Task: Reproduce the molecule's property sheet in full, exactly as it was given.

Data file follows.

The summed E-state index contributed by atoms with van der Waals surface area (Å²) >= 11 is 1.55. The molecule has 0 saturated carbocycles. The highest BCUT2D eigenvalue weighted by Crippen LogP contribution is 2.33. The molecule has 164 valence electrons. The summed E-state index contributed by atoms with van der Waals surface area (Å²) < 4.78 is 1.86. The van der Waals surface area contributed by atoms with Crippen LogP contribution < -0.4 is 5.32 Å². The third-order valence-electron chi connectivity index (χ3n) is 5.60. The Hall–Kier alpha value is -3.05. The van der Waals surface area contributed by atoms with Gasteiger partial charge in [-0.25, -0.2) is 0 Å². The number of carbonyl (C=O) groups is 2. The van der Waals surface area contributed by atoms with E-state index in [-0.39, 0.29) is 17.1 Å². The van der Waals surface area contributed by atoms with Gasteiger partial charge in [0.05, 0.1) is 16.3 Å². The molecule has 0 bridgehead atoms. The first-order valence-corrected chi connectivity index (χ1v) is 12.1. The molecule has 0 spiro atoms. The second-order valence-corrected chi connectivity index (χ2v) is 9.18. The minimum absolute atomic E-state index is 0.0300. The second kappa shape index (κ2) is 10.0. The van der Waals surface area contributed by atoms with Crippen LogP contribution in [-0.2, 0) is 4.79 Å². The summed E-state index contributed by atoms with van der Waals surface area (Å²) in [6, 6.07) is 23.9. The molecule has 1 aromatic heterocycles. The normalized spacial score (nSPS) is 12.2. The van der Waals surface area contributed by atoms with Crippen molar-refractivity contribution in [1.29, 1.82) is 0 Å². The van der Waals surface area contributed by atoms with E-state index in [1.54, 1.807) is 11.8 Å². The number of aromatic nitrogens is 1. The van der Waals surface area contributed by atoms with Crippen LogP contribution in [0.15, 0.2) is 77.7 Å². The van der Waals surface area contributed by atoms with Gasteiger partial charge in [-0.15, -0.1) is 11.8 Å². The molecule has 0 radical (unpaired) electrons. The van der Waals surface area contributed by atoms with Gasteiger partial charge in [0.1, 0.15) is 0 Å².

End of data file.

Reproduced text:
The summed E-state index contributed by atoms with van der Waals surface area (Å²) >= 11 is 1.55. The molecule has 0 saturated carbocycles. The highest BCUT2D eigenvalue weighted by Crippen LogP contribution is 2.33. The molecule has 164 valence electrons. The summed E-state index contributed by atoms with van der Waals surface area (Å²) < 4.78 is 1.86. The van der Waals surface area contributed by atoms with Crippen LogP contribution < -0.4 is 5.32 Å². The third-order valence-electron chi connectivity index (χ3n) is 5.60. The Hall–Kier alpha value is -3.05. The van der Waals surface area contributed by atoms with Gasteiger partial charge in [-0.25, -0.2) is 0 Å². The number of carbonyl (C=O) groups is 2. The van der Waals surface area contributed by atoms with E-state index in [-0.39, 0.29) is 17.1 Å². The van der Waals surface area contributed by atoms with Gasteiger partial charge in [0.05, 0.1) is 16.3 Å². The molecule has 0 bridgehead atoms. The first-order valence-corrected chi connectivity index (χ1v) is 12.1. The molecule has 0 spiro atoms. The second-order valence-corrected chi connectivity index (χ2v) is 9.18. The minimum absolute atomic E-state index is 0.0300. The second kappa shape index (κ2) is 10.0. The van der Waals surface area contributed by atoms with Crippen LogP contribution in [-0.2, 0) is 4.79 Å². The summed E-state index contributed by atoms with van der Waals surface area (Å²) in [6, 6.07) is 23.9. The molecule has 1 aromatic heterocycles. The normalized spacial score (nSPS) is 12.2. The van der Waals surface area contributed by atoms with Crippen molar-refractivity contribution in [1.29, 1.82) is 0 Å². The van der Waals surface area contributed by atoms with E-state index in [1.54, 1.807) is 11.8 Å². The number of aromatic nitrogens is 1. The van der Waals surface area contributed by atoms with Crippen LogP contribution in [0.15, 0.2) is 77.7 Å². The van der Waals surface area contributed by atoms with Gasteiger partial charge in [-0.15, -0.1) is 11.8 Å². The molecule has 0 radical (unpaired) electrons. The van der Waals surface area contributed by atoms with Gasteiger partial charge in [0.1, 0.15) is 0 Å².